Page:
He glances at her real fast. She can’t see it, but she knows.

“Maybe. Stars can die young too, I guess.”

“It is.” She can feel its sadness, the silent wishes of its people.

“That’s a shame.”

Everything dies. It isn’t always a shame. It will be.

His dinosaurs scream to her, as they pray to their pilot god.


River makes Serenity spin and dances in the center. Things fall all around her, pieces of the People-Who-Were. She’s sewn dinosaurs into her dresses and ratchets dangle from her neck.

She broke all the syringes first thing. She hates them still.

The birds sing to her from her memories, from the hiding spaces of smugglers, from the empty future and the overflowing past.

She can feel their wings brush against her cheeks and she closes her eyes.


Inara’s sleeves fall over her shoulder while she plaits River’s hair.

“I want to tell you a story,” River says, and she can feel her acceptance. “There is a bird which drinks too deep and drowns itself while it flies. It is hollow and empty, but it sings all the things it has ever learned.”

Mčimei.” Inara’s voice is soft and tender. She puts her hands on River’s shoulders, presses a kiss to the top of her head. “A bird in a cage can be happy and safe, but needs a flock for love.”

“We flock together.” River stretches her fingers wide, stares at her palms. There are rivers of blood in the lines of her skin, oceans of death. “We fly away from the rest.”

Water drops down to her chin, and she isn’t sure if she is crying.


There is no water left, but she isn’t thirsty. No food, but she does not hunger.

Serenity is empty, her fuel long gone, and yet still she flies and twists and moves, and inside her belly, River continues to live.


Zoe says little, but she was never one for speeches.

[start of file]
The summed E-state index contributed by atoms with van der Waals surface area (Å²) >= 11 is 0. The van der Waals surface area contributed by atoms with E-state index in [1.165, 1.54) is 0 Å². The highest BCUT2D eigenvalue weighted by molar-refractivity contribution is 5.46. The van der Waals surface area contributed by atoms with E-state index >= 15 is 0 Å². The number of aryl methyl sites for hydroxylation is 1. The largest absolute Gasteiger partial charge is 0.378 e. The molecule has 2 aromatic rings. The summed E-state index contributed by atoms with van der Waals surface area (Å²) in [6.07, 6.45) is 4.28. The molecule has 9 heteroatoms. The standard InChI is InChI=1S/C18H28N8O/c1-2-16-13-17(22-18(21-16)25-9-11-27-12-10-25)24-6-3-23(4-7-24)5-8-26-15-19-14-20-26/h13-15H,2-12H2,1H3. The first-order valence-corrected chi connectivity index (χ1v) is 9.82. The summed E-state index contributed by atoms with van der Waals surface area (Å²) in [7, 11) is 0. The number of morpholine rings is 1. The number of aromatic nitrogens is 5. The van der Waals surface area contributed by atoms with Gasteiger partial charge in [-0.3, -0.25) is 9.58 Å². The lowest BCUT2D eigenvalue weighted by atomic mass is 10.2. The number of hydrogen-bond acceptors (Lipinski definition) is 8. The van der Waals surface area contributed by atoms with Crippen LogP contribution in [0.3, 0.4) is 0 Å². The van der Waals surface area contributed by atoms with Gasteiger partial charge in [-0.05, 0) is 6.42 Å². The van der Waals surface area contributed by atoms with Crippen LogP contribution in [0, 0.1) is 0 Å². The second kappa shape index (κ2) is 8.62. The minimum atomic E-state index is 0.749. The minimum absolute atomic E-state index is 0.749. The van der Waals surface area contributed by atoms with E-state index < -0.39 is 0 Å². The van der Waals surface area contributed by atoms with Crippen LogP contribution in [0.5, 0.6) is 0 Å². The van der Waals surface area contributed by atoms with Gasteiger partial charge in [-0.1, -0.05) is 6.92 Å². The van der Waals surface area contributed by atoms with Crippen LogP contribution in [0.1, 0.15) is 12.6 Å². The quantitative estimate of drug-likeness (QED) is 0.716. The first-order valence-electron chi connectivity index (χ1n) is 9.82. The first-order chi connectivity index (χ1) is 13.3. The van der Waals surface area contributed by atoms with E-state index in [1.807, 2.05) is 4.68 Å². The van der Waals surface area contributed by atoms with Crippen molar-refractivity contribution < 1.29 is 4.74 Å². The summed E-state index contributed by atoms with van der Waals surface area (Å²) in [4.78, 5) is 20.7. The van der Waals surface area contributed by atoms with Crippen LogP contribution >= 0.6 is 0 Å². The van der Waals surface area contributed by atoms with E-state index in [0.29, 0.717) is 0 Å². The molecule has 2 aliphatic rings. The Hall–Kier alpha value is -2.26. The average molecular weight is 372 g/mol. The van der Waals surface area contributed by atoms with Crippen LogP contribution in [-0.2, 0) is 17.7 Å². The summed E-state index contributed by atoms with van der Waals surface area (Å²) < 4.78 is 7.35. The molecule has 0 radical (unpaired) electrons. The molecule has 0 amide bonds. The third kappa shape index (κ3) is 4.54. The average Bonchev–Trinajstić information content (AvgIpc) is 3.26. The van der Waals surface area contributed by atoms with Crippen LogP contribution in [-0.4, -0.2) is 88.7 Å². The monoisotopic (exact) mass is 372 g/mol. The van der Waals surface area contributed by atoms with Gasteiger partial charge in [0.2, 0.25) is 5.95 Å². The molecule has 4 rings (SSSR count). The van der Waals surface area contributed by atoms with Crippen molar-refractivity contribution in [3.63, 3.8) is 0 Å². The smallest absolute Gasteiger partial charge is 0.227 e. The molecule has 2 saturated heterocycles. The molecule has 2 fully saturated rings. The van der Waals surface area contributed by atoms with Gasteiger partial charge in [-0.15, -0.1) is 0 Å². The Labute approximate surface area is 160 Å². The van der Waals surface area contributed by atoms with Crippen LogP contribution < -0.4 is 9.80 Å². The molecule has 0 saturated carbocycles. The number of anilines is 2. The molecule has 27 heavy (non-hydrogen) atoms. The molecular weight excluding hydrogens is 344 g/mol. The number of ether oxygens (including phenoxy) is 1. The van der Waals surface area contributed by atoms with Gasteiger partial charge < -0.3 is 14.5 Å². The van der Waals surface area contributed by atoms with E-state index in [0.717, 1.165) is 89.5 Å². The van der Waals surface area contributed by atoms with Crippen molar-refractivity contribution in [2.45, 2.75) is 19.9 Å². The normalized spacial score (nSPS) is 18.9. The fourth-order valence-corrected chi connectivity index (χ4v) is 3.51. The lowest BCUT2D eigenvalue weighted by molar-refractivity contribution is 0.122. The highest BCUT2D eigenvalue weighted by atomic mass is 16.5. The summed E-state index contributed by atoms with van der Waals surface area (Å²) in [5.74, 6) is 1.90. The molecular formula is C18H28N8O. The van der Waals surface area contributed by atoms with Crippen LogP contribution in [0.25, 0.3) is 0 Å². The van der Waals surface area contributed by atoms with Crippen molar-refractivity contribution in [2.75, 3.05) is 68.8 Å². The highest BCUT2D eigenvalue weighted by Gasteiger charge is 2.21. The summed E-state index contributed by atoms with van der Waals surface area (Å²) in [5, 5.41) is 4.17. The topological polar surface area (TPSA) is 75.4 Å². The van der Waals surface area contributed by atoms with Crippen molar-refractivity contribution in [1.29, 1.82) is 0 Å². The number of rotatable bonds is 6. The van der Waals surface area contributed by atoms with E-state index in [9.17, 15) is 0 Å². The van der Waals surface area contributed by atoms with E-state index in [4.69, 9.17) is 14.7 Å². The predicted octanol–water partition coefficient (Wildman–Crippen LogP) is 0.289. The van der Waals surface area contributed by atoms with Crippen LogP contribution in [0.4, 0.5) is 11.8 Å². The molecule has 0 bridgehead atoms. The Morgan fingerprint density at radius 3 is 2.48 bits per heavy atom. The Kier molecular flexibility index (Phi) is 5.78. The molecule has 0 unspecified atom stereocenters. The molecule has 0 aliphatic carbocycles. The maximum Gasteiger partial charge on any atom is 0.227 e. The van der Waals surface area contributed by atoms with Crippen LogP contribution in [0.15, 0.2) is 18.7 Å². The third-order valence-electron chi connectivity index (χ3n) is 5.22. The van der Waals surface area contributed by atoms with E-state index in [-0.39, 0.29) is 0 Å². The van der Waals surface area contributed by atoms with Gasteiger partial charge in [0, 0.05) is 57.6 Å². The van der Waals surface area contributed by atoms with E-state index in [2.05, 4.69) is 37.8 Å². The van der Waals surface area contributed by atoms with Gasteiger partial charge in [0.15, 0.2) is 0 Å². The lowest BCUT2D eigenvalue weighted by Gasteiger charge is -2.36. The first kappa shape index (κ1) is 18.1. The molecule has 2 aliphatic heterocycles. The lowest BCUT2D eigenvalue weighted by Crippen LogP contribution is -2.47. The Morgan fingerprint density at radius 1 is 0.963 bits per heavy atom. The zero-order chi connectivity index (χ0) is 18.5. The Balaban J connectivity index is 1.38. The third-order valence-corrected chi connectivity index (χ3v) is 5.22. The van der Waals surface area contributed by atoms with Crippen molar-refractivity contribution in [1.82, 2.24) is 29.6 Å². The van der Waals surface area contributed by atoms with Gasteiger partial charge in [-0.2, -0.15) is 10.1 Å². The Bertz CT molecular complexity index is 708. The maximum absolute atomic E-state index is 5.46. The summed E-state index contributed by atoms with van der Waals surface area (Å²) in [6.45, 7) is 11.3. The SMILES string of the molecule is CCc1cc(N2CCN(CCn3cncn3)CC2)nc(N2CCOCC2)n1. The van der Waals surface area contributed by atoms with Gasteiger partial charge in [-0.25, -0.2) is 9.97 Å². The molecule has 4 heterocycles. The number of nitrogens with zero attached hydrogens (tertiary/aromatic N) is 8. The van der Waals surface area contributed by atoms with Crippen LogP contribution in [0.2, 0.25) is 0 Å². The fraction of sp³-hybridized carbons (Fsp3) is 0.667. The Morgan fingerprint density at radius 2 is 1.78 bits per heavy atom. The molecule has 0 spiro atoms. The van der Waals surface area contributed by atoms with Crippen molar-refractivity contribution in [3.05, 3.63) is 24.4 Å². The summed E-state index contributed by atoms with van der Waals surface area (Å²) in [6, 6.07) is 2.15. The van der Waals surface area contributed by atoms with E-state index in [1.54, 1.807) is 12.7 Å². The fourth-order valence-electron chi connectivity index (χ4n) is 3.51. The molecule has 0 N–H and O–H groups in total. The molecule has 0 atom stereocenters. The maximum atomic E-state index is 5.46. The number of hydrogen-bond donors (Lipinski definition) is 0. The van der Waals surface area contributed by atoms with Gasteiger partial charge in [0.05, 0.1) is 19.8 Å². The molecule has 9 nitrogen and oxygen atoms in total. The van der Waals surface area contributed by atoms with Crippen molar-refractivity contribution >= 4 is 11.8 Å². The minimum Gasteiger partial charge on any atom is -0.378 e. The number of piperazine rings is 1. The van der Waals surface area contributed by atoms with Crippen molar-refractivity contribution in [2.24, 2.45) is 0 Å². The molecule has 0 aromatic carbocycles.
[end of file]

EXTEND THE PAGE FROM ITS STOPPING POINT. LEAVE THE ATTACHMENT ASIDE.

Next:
That’s what Simon says to Kaylee, who is worried. They sit together in his room, the door shut, their voices low, and yet still River can hear them. She likes it best when they do not speak, when their sounds are of other things, sweeter things than fear and pain.

She can sleep well then, and the nightmares are far away, and she does not remember her dreams.

While they talk, she sneaks away to find Zoe.

They sit together in the kitchen, silence between them. Zoe drinks tea, and stares into nothing. River imagines dying stars bursting to life somewhere else and babies growing in the darkness.

She cradles her stomach, but Zoe doesn’t see.



River whispers the words as she dances and spins and floats in space while the stars fall down around her. She does not remember who called her that when, but in dreams everyone does until their voices blend into a song of sweetness.

She collects things, guns which she piles around the hold and pits of worlds long gone. Thoughts. Nightmares. There is no one to dream, and so it all falls on her, fast-forward flashes while she sleeps, hundreds and thousands of things she should not know, things meant to die with their people.

She knows why the worlds will die and all the universe with them.